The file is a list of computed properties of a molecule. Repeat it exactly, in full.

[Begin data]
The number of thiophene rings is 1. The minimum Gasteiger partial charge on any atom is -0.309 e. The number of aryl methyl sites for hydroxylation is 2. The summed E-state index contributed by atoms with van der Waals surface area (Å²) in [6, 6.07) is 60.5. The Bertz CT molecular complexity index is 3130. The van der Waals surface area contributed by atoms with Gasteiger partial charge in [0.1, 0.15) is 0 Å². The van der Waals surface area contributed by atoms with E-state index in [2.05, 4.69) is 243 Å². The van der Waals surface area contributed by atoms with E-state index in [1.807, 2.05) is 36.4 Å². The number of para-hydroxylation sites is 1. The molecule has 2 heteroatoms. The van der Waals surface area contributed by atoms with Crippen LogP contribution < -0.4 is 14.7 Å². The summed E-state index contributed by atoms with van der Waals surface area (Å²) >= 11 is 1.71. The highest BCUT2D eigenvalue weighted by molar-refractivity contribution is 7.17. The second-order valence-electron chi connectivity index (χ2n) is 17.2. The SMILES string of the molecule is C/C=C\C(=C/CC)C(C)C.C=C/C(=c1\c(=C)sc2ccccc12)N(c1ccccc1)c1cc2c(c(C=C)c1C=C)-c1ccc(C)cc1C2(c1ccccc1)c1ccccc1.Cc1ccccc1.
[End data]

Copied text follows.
The number of thiophene rings is 1. The minimum Gasteiger partial charge on any atom is -0.309 e. The number of aryl methyl sites for hydroxylation is 2. The summed E-state index contributed by atoms with van der Waals surface area (Å²) in [6, 6.07) is 60.5. The Bertz CT molecular complexity index is 3130. The van der Waals surface area contributed by atoms with Gasteiger partial charge in [0.1, 0.15) is 0 Å². The van der Waals surface area contributed by atoms with E-state index in [2.05, 4.69) is 243 Å². The van der Waals surface area contributed by atoms with E-state index in [1.807, 2.05) is 36.4 Å². The number of para-hydroxylation sites is 1. The molecule has 2 heteroatoms. The van der Waals surface area contributed by atoms with Crippen LogP contribution < -0.4 is 14.7 Å². The summed E-state index contributed by atoms with van der Waals surface area (Å²) >= 11 is 1.71. The highest BCUT2D eigenvalue weighted by molar-refractivity contribution is 7.17. The second-order valence-electron chi connectivity index (χ2n) is 17.2. The SMILES string of the molecule is C/C=C\C(=C/CC)C(C)C.C=C/C(=c1\c(=C)sc2ccccc12)N(c1ccccc1)c1cc2c(c(C=C)c1C=C)-c1ccc(C)cc1C2(c1ccccc1)c1ccccc1.Cc1ccccc1.